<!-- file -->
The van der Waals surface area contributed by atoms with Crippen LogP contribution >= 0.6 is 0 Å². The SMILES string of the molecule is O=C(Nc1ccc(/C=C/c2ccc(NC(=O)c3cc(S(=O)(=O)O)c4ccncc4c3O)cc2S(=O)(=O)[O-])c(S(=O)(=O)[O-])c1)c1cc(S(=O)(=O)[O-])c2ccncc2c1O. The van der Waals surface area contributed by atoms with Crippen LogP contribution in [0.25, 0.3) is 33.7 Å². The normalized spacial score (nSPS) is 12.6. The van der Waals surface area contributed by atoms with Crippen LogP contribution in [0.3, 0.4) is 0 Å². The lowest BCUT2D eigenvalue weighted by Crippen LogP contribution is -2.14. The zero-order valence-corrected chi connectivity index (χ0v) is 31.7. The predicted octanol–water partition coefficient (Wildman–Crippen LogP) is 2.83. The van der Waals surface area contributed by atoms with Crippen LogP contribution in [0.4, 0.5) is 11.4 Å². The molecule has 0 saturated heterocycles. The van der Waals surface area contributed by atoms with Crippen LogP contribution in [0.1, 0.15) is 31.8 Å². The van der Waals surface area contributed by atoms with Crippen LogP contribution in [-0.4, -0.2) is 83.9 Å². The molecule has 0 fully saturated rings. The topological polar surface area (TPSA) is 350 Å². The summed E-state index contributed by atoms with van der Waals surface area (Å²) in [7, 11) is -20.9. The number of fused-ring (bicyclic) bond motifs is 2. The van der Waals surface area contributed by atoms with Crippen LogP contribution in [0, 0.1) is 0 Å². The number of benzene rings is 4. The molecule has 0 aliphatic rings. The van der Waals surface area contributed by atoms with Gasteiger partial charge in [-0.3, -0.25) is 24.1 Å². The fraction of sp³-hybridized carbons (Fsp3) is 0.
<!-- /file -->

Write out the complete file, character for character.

The van der Waals surface area contributed by atoms with Crippen LogP contribution >= 0.6 is 0 Å². The SMILES string of the molecule is O=C(Nc1ccc(/C=C/c2ccc(NC(=O)c3cc(S(=O)(=O)O)c4ccncc4c3O)cc2S(=O)(=O)[O-])c(S(=O)(=O)[O-])c1)c1cc(S(=O)(=O)[O-])c2ccncc2c1O. The van der Waals surface area contributed by atoms with Crippen LogP contribution in [0.25, 0.3) is 33.7 Å². The normalized spacial score (nSPS) is 12.6. The van der Waals surface area contributed by atoms with Crippen LogP contribution in [0.3, 0.4) is 0 Å². The lowest BCUT2D eigenvalue weighted by Crippen LogP contribution is -2.14. The zero-order valence-corrected chi connectivity index (χ0v) is 31.7. The predicted octanol–water partition coefficient (Wildman–Crippen LogP) is 2.83. The van der Waals surface area contributed by atoms with Crippen LogP contribution in [0.4, 0.5) is 11.4 Å². The molecule has 0 saturated heterocycles. The van der Waals surface area contributed by atoms with Crippen LogP contribution in [0.1, 0.15) is 31.8 Å². The van der Waals surface area contributed by atoms with Crippen LogP contribution in [-0.4, -0.2) is 83.9 Å². The molecule has 0 fully saturated rings. The topological polar surface area (TPSA) is 350 Å². The summed E-state index contributed by atoms with van der Waals surface area (Å²) in [7, 11) is -20.9. The number of fused-ring (bicyclic) bond motifs is 2. The van der Waals surface area contributed by atoms with Crippen LogP contribution in [0, 0.1) is 0 Å². The number of benzene rings is 4. The molecule has 0 aliphatic rings. The van der Waals surface area contributed by atoms with Gasteiger partial charge in [-0.3, -0.25) is 24.1 Å². The fraction of sp³-hybridized carbons (Fsp3) is 0.